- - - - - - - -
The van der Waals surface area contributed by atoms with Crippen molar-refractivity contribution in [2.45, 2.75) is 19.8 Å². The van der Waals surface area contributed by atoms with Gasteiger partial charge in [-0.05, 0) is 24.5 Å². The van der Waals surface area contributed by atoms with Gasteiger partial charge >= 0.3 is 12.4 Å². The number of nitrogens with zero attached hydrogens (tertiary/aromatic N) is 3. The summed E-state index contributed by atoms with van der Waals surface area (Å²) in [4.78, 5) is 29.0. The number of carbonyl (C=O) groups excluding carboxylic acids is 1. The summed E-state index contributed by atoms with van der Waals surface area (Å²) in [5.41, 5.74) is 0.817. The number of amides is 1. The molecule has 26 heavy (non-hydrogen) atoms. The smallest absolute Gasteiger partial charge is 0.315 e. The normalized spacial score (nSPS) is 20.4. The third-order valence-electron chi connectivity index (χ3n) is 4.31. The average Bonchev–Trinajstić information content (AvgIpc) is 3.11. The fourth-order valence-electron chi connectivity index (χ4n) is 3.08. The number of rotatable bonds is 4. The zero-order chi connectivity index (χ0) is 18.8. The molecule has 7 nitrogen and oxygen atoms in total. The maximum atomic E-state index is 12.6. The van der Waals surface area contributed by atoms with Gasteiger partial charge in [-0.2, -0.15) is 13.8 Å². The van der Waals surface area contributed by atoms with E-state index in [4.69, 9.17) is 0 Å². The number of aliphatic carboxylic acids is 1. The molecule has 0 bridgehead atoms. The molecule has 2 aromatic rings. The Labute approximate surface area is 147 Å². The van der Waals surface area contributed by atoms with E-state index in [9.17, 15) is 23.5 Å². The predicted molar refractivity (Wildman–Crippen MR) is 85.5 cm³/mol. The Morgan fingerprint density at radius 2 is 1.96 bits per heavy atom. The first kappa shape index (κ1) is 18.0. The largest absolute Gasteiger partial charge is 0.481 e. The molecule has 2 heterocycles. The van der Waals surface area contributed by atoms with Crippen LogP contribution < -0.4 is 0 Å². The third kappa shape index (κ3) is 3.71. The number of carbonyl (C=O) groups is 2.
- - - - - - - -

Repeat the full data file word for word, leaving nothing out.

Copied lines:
The van der Waals surface area contributed by atoms with Crippen molar-refractivity contribution in [2.45, 2.75) is 19.8 Å². The van der Waals surface area contributed by atoms with Gasteiger partial charge in [-0.05, 0) is 24.5 Å². The van der Waals surface area contributed by atoms with Gasteiger partial charge >= 0.3 is 12.4 Å². The number of nitrogens with zero attached hydrogens (tertiary/aromatic N) is 3. The summed E-state index contributed by atoms with van der Waals surface area (Å²) in [4.78, 5) is 29.0. The number of carbonyl (C=O) groups excluding carboxylic acids is 1. The summed E-state index contributed by atoms with van der Waals surface area (Å²) in [5.41, 5.74) is 0.817. The number of amides is 1. The molecule has 26 heavy (non-hydrogen) atoms. The smallest absolute Gasteiger partial charge is 0.315 e. The normalized spacial score (nSPS) is 20.4. The third-order valence-electron chi connectivity index (χ3n) is 4.31. The average Bonchev–Trinajstić information content (AvgIpc) is 3.11. The fourth-order valence-electron chi connectivity index (χ4n) is 3.08. The number of rotatable bonds is 4. The zero-order chi connectivity index (χ0) is 18.8. The molecule has 7 nitrogen and oxygen atoms in total. The maximum atomic E-state index is 12.6. The van der Waals surface area contributed by atoms with Gasteiger partial charge in [-0.2, -0.15) is 13.8 Å². The van der Waals surface area contributed by atoms with E-state index in [4.69, 9.17) is 0 Å². The number of aliphatic carboxylic acids is 1. The molecule has 0 bridgehead atoms. The molecule has 2 aromatic rings. The Labute approximate surface area is 147 Å². The van der Waals surface area contributed by atoms with E-state index in [9.17, 15) is 23.5 Å². The predicted molar refractivity (Wildman–Crippen MR) is 85.5 cm³/mol. The Morgan fingerprint density at radius 2 is 1.96 bits per heavy atom. The first kappa shape index (κ1) is 18.0. The largest absolute Gasteiger partial charge is 0.481 e. The molecule has 2 heterocycles. The van der Waals surface area contributed by atoms with Crippen LogP contribution < -0.4 is 0 Å². The third kappa shape index (κ3) is 3.71. The number of carbonyl (C=O) groups is 2.